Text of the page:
San Diego Business Journal

You have to give Alan Greenspan credit. No matter how often critics accuse him of being an economic Chicken Little, he sticks to his guns.

The Federal Reserve's decision last week to raise short term lending rates in an effort to head off inflation was pure Greenspan. Like agents Mulder and Scully in the X-Files, the Fed chairman has been warning us about the specter of inflation that never quite seems to appear.

Indeed, the same day the Fed Board and the Federal Open Market Committee raised the discount and prime interest rates by half a point , the largest hike in more than five years , the Labor Department reported that the Consumer Price Index was holding steady. Not exactly the kind of news you would expect if the inflation ghoul was working its dark powers on the economy.

Greenspan's critics point to that fact as evidence the economy is already slowing, either of its own accord or as a result of the Fed's five quarter-point rate hikes over the past 11 months.

However, the one month reprieve from price growth we saw in April doesn't necessarily mean a stake has been driven into inflation's heart. Prices climbed more 5 percent in February and nearly 7 percent in March. In 1999, price growth paused for two months following a more than 6 percent jump in April, then resumed small but steady growth for the rest of the year.

Greenspan has a persuasive argument for fearing inflation. The Fed chairman points out that in this hard-charging economy, demand of goods and services is outstripping supply, a situation that inevitably results in higher prices. The low unemployment rate, too, is set to cause an inflationary rise in wages.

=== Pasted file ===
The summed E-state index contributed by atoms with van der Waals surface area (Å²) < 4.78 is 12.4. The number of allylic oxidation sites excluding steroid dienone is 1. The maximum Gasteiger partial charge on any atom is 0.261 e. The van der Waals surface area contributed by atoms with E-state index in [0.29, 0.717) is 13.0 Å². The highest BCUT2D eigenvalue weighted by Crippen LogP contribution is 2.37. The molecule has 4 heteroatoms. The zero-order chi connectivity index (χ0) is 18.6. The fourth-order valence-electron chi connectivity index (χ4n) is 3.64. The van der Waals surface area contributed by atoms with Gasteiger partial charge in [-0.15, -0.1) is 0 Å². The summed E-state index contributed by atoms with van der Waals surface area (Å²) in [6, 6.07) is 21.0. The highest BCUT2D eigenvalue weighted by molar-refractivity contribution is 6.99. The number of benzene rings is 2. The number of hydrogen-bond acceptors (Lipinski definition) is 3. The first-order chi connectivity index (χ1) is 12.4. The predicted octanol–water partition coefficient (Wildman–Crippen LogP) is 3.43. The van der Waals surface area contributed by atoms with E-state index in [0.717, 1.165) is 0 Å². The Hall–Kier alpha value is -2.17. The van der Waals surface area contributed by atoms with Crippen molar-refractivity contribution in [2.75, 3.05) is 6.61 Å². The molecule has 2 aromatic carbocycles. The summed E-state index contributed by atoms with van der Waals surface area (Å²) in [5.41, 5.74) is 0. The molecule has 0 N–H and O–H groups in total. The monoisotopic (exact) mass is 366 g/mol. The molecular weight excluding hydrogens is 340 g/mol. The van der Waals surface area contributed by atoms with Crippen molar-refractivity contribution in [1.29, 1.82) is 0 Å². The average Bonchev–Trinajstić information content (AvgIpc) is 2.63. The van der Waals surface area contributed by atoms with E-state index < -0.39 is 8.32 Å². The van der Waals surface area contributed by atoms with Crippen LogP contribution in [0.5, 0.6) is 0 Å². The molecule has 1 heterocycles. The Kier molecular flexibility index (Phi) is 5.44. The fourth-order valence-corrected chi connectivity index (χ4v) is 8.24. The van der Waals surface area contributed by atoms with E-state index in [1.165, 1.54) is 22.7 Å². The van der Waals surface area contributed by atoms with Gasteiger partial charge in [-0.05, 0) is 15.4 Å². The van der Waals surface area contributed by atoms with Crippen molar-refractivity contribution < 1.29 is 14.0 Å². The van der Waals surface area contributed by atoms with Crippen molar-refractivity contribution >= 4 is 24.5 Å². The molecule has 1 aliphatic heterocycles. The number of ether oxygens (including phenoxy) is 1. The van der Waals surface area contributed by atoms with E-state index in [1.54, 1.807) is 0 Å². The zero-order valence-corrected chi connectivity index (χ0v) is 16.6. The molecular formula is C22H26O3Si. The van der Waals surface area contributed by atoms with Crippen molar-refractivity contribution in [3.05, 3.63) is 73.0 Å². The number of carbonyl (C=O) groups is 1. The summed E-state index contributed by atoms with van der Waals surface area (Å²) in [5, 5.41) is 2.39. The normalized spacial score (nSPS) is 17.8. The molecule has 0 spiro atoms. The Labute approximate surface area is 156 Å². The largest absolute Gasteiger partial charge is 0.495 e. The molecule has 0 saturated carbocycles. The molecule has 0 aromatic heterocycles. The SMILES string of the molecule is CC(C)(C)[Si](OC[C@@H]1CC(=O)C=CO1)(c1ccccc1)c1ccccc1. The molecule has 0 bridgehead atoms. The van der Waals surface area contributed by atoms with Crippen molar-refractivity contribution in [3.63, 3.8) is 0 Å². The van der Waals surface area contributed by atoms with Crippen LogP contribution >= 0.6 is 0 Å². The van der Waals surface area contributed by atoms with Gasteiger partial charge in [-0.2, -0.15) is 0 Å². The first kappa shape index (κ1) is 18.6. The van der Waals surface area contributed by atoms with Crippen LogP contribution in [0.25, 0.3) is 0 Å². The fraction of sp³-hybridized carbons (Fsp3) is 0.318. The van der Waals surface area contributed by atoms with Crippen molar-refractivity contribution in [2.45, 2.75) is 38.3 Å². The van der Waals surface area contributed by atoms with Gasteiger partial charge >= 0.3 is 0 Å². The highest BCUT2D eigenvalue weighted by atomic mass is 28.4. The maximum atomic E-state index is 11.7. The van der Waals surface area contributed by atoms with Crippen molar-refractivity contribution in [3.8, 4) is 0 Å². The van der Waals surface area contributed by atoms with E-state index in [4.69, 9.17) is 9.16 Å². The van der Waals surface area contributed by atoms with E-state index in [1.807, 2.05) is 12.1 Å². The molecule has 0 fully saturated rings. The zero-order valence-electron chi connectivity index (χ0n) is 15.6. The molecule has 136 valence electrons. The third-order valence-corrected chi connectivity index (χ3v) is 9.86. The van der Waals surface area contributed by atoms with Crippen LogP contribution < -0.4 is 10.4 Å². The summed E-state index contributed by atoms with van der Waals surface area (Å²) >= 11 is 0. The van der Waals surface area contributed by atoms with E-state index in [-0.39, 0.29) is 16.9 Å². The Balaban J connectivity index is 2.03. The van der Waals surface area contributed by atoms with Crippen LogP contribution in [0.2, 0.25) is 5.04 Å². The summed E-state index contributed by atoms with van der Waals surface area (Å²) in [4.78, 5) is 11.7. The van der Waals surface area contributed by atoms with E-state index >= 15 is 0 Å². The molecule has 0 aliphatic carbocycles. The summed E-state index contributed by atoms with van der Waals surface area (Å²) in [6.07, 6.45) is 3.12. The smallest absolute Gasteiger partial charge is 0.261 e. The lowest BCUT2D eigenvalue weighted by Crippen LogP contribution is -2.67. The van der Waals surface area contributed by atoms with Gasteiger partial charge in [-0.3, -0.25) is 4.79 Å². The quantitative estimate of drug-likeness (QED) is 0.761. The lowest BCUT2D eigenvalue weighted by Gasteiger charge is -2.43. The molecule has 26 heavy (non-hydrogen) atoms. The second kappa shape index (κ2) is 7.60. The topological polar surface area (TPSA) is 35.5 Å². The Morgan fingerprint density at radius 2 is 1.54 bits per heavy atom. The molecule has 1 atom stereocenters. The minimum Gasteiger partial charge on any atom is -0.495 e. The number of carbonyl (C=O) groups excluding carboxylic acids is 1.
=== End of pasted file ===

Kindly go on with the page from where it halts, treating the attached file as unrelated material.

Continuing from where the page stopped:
The central bank chairman also argues a robust economy has meant a larger trade deficit that the U.S. economy cannot support.

Yet in raising rates, Greenspan plays with fire. By raising them, the Fed is attempting to create a sort of controlled, artificial inflation in order to prevent a wildfire of inflation from occurring in later months.

The problem is this: It can take upward to 12 months for the impact of a rate hike to show on the economy. If the quarter-point raises of the past several months are making themselves felt just as a whopping half-point hike takes effect, the result could be disastrous. The recent wildfire in New Mexico shows how dangerous a controlled burn can be if it gets out of hand.

Nevertheless, Alan Greenspan is a thoughtful and judicious man, whose economic genius has led him to serve as Fed chairman under three presidents, Republican and Democrat alike. A follower of the conservative free market philosophy of Ayn Rand, he is not one to monkey with the economy unnecessarily.

If Alan Greenspan says there's a spook out there, there must be , somewhere.